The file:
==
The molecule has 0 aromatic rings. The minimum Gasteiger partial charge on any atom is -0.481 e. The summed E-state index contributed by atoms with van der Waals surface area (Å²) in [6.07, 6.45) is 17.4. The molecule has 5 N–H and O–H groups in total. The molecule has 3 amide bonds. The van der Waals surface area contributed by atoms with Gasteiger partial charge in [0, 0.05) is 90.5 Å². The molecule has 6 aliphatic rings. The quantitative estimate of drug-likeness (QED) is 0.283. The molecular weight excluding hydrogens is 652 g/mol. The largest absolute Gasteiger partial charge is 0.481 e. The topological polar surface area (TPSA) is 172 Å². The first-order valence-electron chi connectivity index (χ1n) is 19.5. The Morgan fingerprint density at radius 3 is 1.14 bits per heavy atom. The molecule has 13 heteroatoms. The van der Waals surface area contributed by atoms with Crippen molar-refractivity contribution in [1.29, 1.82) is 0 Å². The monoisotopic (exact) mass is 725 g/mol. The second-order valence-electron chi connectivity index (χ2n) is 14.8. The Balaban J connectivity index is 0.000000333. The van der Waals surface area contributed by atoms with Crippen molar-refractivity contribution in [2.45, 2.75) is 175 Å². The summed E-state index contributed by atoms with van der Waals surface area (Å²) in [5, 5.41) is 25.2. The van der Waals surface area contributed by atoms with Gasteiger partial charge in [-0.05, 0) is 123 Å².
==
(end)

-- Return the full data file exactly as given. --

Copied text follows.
The molecule has 0 aromatic rings. The minimum Gasteiger partial charge on any atom is -0.481 e. The summed E-state index contributed by atoms with van der Waals surface area (Å²) in [6.07, 6.45) is 17.4. The molecule has 5 N–H and O–H groups in total. The molecule has 3 amide bonds. The van der Waals surface area contributed by atoms with Gasteiger partial charge in [0, 0.05) is 90.5 Å². The molecule has 6 aliphatic rings. The quantitative estimate of drug-likeness (QED) is 0.283. The molecular weight excluding hydrogens is 652 g/mol. The largest absolute Gasteiger partial charge is 0.481 e. The topological polar surface area (TPSA) is 172 Å². The first-order valence-electron chi connectivity index (χ1n) is 19.5. The Morgan fingerprint density at radius 3 is 1.14 bits per heavy atom. The molecule has 13 heteroatoms. The van der Waals surface area contributed by atoms with Crippen molar-refractivity contribution in [1.29, 1.82) is 0 Å². The monoisotopic (exact) mass is 725 g/mol. The second-order valence-electron chi connectivity index (χ2n) is 14.8. The Balaban J connectivity index is 0.000000333. The van der Waals surface area contributed by atoms with Crippen molar-refractivity contribution in [2.45, 2.75) is 175 Å². The summed E-state index contributed by atoms with van der Waals surface area (Å²) in [5, 5.41) is 25.2. The van der Waals surface area contributed by atoms with Gasteiger partial charge in [-0.05, 0) is 123 Å².